What is in this article?:
• Cotton growers in Virginia and North Carolina have been using Ignite herbicide on Phytogen cotton with good success, even though they are very careful in how they make the applications.
• Both Bayer CropScience, which sells LibertyLink cotton varieties that are tolerant of Ignite herbicide, and Dow AgriChemical, which sells Phytogen Widestrike cotton seed frown on the practice.
• Both claim no responsibility if growers damage their crop, but the practice is legal, as long as growers follow label restrictions on the herbicide.
CLIFF FOX, who farms in Capron, Va., says Ignite does cause some burn on his cotton, but doesn’t affect yield.
Using Ignite herbicide on Phytogen cotton that contains the Widestrike gene for insect management is becoming a popular practice for growers in Virginia and North Carolina, despite warnings that the practice may damage the crop, leaving the grower no recourse, if things go wrong.
“This is our fifth year of using Ignite on Phytogen cotton, and we’ve had little damage — none that we feel has reduced our yield,” says Windsor, Va., grower Paul Rogers.
Rogers says he fully understands the risk, but feels it’s justified as long as he keeps a watchful eye on the weather. “Some growers in our area have gotten some fairly severe burn using it, but that’s only when it is applied in the heat of the day or if they add an adjuvant to it,” Rogers adds.
In Capron, Va., Cliff Fox says he does get some burn on some of his cotton from using Ignite on Widestrike cotton. “We’re careful of how we use it and when we apply it, but still you can see some burn sometime, but not enough to damage our yields,” he says.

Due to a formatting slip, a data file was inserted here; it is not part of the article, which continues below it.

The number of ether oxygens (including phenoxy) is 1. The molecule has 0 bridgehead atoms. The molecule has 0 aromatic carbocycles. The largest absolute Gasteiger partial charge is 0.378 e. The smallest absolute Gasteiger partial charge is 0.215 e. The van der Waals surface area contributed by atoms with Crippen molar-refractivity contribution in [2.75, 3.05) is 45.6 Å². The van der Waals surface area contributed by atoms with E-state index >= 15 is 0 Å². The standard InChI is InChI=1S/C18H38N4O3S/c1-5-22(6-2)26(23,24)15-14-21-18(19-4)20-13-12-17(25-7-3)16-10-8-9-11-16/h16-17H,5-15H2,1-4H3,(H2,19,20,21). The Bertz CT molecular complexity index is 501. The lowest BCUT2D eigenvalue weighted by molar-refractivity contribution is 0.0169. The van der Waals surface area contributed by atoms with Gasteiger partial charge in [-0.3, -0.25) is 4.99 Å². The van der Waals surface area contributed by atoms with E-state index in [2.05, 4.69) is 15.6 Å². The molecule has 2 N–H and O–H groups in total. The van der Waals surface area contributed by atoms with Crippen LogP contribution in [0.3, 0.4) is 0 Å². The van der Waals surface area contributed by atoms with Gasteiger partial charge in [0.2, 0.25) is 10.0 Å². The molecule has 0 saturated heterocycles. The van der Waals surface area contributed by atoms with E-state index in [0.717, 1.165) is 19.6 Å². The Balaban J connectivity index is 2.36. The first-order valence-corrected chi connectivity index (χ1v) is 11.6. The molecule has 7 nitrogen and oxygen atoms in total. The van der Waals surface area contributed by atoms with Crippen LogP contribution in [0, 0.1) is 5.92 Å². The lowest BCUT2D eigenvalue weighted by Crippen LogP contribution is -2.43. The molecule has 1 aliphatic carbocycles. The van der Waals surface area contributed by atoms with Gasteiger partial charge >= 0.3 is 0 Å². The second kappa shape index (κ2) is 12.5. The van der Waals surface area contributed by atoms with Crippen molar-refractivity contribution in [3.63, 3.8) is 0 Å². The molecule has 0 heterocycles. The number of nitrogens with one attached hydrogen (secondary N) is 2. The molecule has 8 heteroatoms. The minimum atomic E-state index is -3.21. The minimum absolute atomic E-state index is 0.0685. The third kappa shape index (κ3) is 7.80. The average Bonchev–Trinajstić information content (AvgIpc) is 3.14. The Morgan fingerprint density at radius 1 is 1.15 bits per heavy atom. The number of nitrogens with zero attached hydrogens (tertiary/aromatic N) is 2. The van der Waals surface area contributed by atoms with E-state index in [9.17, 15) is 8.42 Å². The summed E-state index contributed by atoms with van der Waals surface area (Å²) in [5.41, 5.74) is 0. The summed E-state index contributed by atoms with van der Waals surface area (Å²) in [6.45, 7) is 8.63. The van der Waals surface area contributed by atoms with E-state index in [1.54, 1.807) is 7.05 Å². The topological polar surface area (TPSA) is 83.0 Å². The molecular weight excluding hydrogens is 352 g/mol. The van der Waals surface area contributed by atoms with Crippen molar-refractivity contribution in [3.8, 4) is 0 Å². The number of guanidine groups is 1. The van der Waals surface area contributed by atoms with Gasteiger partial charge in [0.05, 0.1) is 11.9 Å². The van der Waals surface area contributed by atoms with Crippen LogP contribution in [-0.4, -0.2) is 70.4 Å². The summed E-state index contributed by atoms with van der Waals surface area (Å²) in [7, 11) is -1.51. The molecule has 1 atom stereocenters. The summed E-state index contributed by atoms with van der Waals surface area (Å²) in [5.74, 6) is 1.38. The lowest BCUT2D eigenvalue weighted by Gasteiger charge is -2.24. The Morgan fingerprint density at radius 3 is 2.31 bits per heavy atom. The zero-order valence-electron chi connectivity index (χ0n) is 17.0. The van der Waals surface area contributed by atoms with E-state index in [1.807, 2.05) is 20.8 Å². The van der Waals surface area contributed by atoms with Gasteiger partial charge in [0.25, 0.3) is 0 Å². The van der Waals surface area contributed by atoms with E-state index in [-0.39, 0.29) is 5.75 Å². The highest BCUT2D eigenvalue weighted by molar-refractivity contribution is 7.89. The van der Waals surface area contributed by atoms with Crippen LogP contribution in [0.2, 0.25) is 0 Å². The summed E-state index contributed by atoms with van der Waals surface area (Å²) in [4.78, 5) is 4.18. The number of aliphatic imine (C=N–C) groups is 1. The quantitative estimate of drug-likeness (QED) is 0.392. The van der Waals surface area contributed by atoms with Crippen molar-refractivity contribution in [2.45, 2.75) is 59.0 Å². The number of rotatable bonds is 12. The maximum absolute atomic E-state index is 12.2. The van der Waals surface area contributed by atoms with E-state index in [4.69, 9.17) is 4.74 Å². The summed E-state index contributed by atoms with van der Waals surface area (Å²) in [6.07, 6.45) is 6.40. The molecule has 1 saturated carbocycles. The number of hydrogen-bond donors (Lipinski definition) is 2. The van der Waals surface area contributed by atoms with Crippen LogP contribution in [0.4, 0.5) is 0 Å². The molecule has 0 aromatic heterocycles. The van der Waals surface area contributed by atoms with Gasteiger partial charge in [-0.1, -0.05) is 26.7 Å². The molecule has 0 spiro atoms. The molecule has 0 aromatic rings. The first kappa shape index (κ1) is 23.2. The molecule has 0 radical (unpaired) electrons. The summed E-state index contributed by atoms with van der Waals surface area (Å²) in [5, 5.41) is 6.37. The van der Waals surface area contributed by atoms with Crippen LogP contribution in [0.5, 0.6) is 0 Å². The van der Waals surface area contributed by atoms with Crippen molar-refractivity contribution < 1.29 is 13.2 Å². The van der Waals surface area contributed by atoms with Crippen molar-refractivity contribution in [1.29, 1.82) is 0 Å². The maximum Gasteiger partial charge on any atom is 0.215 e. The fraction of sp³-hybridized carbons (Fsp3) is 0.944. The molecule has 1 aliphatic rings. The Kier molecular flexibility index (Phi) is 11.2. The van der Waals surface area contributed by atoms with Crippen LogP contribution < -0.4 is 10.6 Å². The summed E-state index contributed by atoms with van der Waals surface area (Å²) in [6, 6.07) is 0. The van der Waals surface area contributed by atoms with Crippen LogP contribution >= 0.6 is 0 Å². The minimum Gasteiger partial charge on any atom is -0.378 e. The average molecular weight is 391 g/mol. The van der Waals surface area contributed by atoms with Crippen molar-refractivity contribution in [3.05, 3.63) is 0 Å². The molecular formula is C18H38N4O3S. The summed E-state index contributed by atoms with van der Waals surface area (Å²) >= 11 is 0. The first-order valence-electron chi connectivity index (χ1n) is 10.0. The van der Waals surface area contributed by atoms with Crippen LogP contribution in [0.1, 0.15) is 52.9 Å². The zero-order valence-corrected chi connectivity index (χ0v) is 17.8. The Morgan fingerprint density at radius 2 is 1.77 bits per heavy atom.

“I learned real quick when to ‘not’ spray it — 11 o’clock in the morning is definitely not the right time. I thought the leaves would be tough enough by that time, but after a few days you could see the burn. I sprayed a different field about 6 p.m., and I couldn’t see any burn,” Fox says.
“Waiting later does reduce the burning on the cotton plants, but I’m concerned we may not be getting quite as good weed control by waiting until late in the afternoon to spray it,” Fox adds.
Both Bayer CropScience, which sells LibertyLink cotton varieties that are tolerant of Ignite herbicide, and Dow AgriChemical, which sells Phytogen Widestrike cotton seed frown on the practice. Both claim no responsibility if growers damage their crop, but the practice is legal, as long as growers follow label restrictions on the herbicide.
Weldon, N.C., Crop Consultant Daniel Fowler says the value of using Ignite herbicide on cotton is to help growers avoid or reduce the risk of yield loss from glyphosate resistant pigweed. “I make real sure the grower understands that the gene in the Widestrike cotton is similar to, but not the same as the gene that makes it safe to spray Ignite herbicide on LibertyLink cotton,” Fowler says.
The North Carolina crop consultant says he is seeing more and more pigweed that appears to be resistant to Roundup (glyphosate). “We’ve seen what kind of problems growers in the central and southern parts of the state have had with Roundup resistant pigweed and marestail, and we’re doing everything we can to try and stay away from those kinds of problems up here,” Fowler says.
Fowler adds that a few growers have had significant burn problems if they tank-mixed Ignite with AMS (ammonium sulfate). “And, if you have to apply it before the crop comes up, Ignite can be finicky, but when used at the right plant growth stage and applied at the right time of day, few growers have had any problems at all using Ignite on Widestrike cotton,” he says.
University of Georgia Weed Scientist Stanley Culpepper has done a number of research projects with the LibertyLink System and explains the genetic process that renders LibertyLink cotton varieties tolerant to glufosinate, the active ingredient in Ignite herbicide.